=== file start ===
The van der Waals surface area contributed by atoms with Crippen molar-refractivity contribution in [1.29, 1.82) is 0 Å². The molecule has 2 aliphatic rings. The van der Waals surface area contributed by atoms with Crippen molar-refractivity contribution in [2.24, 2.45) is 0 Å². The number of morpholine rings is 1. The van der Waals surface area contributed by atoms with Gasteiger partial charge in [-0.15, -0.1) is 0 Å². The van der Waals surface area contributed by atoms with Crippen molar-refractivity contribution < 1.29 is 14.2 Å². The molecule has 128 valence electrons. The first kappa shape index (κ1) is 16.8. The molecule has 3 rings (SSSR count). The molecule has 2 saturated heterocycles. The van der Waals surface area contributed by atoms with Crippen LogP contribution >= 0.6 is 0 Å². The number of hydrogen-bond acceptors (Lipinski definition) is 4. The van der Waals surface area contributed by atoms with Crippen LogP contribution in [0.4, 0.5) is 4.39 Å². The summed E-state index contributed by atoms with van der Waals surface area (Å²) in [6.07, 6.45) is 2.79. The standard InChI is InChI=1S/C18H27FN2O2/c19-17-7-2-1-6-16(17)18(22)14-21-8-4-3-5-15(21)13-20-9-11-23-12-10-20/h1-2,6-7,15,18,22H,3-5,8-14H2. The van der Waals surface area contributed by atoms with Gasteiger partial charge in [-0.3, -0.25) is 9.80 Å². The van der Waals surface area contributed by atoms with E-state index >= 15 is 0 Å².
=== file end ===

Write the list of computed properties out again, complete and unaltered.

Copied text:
The van der Waals surface area contributed by atoms with Crippen molar-refractivity contribution in [1.29, 1.82) is 0 Å². The molecule has 2 aliphatic rings. The van der Waals surface area contributed by atoms with Crippen molar-refractivity contribution in [2.24, 2.45) is 0 Å². The number of morpholine rings is 1. The van der Waals surface area contributed by atoms with Gasteiger partial charge in [-0.15, -0.1) is 0 Å². The van der Waals surface area contributed by atoms with Crippen molar-refractivity contribution < 1.29 is 14.2 Å². The molecule has 128 valence electrons. The first kappa shape index (κ1) is 16.8. The molecule has 3 rings (SSSR count). The molecule has 2 saturated heterocycles. The van der Waals surface area contributed by atoms with Crippen LogP contribution >= 0.6 is 0 Å². The number of hydrogen-bond acceptors (Lipinski definition) is 4. The van der Waals surface area contributed by atoms with Crippen LogP contribution in [0.4, 0.5) is 4.39 Å². The summed E-state index contributed by atoms with van der Waals surface area (Å²) in [6.07, 6.45) is 2.79. The standard InChI is InChI=1S/C18H27FN2O2/c19-17-7-2-1-6-16(17)18(22)14-21-8-4-3-5-15(21)13-20-9-11-23-12-10-20/h1-2,6-7,15,18,22H,3-5,8-14H2. The van der Waals surface area contributed by atoms with Gasteiger partial charge in [-0.3, -0.25) is 9.80 Å². The van der Waals surface area contributed by atoms with E-state index >= 15 is 0 Å².